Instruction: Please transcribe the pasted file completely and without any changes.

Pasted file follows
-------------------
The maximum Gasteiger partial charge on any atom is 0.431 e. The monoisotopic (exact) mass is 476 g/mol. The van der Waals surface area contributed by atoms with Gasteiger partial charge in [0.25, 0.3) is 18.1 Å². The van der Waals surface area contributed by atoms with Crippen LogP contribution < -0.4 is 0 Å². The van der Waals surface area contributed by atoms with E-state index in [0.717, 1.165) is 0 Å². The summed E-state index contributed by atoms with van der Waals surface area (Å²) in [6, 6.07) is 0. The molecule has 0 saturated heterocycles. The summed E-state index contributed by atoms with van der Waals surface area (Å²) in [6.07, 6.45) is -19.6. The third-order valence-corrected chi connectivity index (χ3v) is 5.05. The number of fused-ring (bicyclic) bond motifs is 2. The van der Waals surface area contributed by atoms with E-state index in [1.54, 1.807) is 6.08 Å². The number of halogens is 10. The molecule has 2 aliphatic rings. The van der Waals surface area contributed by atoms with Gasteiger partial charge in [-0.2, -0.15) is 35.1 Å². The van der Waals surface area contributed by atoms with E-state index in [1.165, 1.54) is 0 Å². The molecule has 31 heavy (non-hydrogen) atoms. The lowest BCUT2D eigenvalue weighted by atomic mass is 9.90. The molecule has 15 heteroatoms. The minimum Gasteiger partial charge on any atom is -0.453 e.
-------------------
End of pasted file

The maximum Gasteiger partial charge on any atom is 0.431 e. The monoisotopic (exact) mass is 476 g/mol. The van der Waals surface area contributed by atoms with Gasteiger partial charge in [0.25, 0.3) is 18.1 Å². The van der Waals surface area contributed by atoms with Crippen LogP contribution < -0.4 is 0 Å². The van der Waals surface area contributed by atoms with E-state index in [0.717, 1.165) is 0 Å². The summed E-state index contributed by atoms with van der Waals surface area (Å²) in [6, 6.07) is 0. The molecule has 0 saturated heterocycles. The summed E-state index contributed by atoms with van der Waals surface area (Å²) in [6.07, 6.45) is -19.6. The third-order valence-corrected chi connectivity index (χ3v) is 5.05. The number of fused-ring (bicyclic) bond motifs is 2. The van der Waals surface area contributed by atoms with E-state index in [1.54, 1.807) is 6.08 Å². The number of halogens is 10. The molecule has 2 aliphatic rings. The van der Waals surface area contributed by atoms with Gasteiger partial charge in [-0.2, -0.15) is 35.1 Å². The van der Waals surface area contributed by atoms with E-state index in [1.165, 1.54) is 0 Å². The molecule has 31 heavy (non-hydrogen) atoms. The lowest BCUT2D eigenvalue weighted by atomic mass is 9.90. The molecule has 15 heteroatoms. The minimum Gasteiger partial charge on any atom is -0.453 e.